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Blood type ‘A’ might be more susceptible to coronavirus

Blood type ‘A’ might be more susceptible to coronavirus: Study

The study is still a preprint and has yet to be peer reviewed. Preprints are not been finalized by authors and may contain errors. The scientific or medical community didn’t accept or endorse the reported info in any way. There’s still no robust scientific evidence to prove a direct relationship between COVID-19 and blood type.

Preliminary study on the novel coronavirus disease-2019 (COVID-19)

They conducted a study among 2 173 COVID-19 positive patients from three hospitals in Wuhan and Shenzhen. The researchers have found that blood type A patients were more susceptible to the infection and develop more severe symptoms. Patients with blood type O seemed more resistant to the disease.

Wang Xinghuan led the study with the Centre for Evidence-Based and Translational Medicine at Zhongnan Hospital of Wuhan University. The research involved scientists and doctors from Beijing, Wuhan, Shanghai and Shenzhen. Mr. Wang stated that Sars-CoV-2-infected patients with blood group A might need to receive more vigilant surveillance and aggressive treatment.

Of the 206 fatalities who had died from COVID-19 in Wuhan, 85 had to type A blood, which was 63 percent more than the 52 with type O. The researchers have found that the apparent association between disease transmission and ABO type was present across various age and gender groups.

“Antigen” determines the blood types. It locates on the surface of red blood cells that can trigger an immune response. Austrian biologist Karl Landsteiner discovered the main blood groups in 1901—type A, B, AB and O. Blood transfusions are safer now, thank to the medical breakthrough, as patients’ blood types could be matched properly.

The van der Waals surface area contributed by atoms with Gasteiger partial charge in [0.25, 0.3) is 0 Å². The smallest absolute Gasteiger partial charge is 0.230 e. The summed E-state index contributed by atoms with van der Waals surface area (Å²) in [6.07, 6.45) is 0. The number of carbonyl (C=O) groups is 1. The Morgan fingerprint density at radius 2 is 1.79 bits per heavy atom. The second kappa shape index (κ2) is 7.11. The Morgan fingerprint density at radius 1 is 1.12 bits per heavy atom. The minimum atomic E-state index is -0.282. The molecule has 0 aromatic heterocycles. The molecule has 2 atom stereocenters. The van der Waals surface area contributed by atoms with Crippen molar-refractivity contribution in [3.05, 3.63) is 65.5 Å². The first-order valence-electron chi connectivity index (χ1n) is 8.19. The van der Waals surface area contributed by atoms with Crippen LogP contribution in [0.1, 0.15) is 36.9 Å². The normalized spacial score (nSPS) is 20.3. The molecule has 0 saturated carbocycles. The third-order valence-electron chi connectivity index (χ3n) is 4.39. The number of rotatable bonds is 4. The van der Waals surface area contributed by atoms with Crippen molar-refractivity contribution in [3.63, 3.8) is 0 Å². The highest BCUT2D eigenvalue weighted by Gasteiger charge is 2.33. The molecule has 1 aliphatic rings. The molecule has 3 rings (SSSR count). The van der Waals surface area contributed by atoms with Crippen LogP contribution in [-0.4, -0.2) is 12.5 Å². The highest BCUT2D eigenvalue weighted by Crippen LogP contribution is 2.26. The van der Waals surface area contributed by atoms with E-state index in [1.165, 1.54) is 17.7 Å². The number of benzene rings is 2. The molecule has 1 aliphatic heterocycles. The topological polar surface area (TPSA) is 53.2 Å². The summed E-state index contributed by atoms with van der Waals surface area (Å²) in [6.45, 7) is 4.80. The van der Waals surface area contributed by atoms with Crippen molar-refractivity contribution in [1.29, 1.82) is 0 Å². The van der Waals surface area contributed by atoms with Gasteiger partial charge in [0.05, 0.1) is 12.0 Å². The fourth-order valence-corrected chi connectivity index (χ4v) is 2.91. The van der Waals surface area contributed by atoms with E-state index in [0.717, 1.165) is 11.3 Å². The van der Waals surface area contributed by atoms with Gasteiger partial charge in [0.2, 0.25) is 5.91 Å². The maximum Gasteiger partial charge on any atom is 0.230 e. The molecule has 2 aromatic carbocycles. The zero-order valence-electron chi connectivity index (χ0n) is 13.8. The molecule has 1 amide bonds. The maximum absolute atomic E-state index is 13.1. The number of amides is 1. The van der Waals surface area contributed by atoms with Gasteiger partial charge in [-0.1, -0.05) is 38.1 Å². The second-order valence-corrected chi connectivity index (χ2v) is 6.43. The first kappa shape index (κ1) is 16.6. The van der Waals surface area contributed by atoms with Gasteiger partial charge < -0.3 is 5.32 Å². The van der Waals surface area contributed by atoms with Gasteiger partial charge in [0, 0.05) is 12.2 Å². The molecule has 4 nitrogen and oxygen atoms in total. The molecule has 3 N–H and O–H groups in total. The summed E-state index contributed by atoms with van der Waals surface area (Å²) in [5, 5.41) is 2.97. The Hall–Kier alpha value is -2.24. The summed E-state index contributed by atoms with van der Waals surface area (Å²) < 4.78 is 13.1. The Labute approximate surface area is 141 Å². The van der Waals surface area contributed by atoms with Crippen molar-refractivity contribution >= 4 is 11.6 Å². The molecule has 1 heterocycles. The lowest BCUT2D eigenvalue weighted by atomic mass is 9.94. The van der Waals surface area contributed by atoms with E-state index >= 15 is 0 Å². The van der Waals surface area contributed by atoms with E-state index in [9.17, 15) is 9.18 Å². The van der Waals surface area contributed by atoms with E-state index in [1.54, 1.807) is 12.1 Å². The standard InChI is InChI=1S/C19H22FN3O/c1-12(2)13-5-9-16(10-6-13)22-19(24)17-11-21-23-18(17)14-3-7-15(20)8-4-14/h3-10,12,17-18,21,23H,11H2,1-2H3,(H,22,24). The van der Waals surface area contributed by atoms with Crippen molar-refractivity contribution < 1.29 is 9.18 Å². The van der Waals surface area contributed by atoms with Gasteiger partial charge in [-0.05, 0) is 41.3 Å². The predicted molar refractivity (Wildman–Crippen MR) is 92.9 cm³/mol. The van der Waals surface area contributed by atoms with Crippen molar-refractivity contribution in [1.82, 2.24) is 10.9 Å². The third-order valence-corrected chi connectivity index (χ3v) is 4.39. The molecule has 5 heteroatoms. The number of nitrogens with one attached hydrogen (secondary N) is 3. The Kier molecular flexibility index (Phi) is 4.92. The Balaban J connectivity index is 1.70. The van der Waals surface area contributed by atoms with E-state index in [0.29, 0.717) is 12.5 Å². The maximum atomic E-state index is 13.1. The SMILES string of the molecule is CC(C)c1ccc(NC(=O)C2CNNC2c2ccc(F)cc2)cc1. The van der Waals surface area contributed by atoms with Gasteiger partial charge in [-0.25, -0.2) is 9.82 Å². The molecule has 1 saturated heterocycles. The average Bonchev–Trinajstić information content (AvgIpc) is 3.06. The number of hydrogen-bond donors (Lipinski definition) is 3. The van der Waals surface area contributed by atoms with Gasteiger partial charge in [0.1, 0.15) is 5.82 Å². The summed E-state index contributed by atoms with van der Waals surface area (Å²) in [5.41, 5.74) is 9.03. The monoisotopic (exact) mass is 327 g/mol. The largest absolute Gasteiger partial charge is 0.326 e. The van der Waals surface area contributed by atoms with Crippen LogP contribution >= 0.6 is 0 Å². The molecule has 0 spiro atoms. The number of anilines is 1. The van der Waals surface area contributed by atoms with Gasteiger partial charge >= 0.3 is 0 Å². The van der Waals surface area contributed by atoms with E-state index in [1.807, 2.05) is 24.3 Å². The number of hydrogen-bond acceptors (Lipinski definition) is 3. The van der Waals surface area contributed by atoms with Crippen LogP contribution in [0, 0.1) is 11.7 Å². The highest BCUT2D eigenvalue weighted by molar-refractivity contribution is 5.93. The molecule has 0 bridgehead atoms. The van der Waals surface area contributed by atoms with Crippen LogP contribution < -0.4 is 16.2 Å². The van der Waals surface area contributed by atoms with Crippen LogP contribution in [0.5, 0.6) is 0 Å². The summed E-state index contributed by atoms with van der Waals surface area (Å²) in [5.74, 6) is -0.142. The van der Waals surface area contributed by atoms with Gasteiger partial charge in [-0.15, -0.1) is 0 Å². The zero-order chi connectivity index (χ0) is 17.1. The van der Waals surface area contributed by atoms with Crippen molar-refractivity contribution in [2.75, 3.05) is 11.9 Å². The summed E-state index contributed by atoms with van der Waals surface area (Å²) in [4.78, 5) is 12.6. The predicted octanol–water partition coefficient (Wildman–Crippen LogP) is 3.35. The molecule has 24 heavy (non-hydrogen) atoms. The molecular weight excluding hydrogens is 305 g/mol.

Blood type ‘A’ might be more susceptible to coronavirus

While the researchers said the study was preliminary, they did urge governments and medical facilities to consider blood type differences when planning mitigation measures or treating patients who contracted the virus to help define management options and assess risk exposure levels of people.

The researcher of the State Key Laboratory of Experimental Haematology in Tianjin

Gao Yingdai says that the study could improve with a larger sample size. This study didn’t explain the nexus properly since there was no mention of the molecular interaction between the coronavirus and different types of blood. The researcher acknowledged the usefulness of the study to medical professionals. However, she stated that just because you belong to the type A group doesn’t mean you’ll be infected 100% and having type O blood doesn’t guarantee 100% resistance either. You still need to wash your hands and follow guidelines issued by the authorities.

Might also read: Vademecum: How to stay safe and prevent COVID-19


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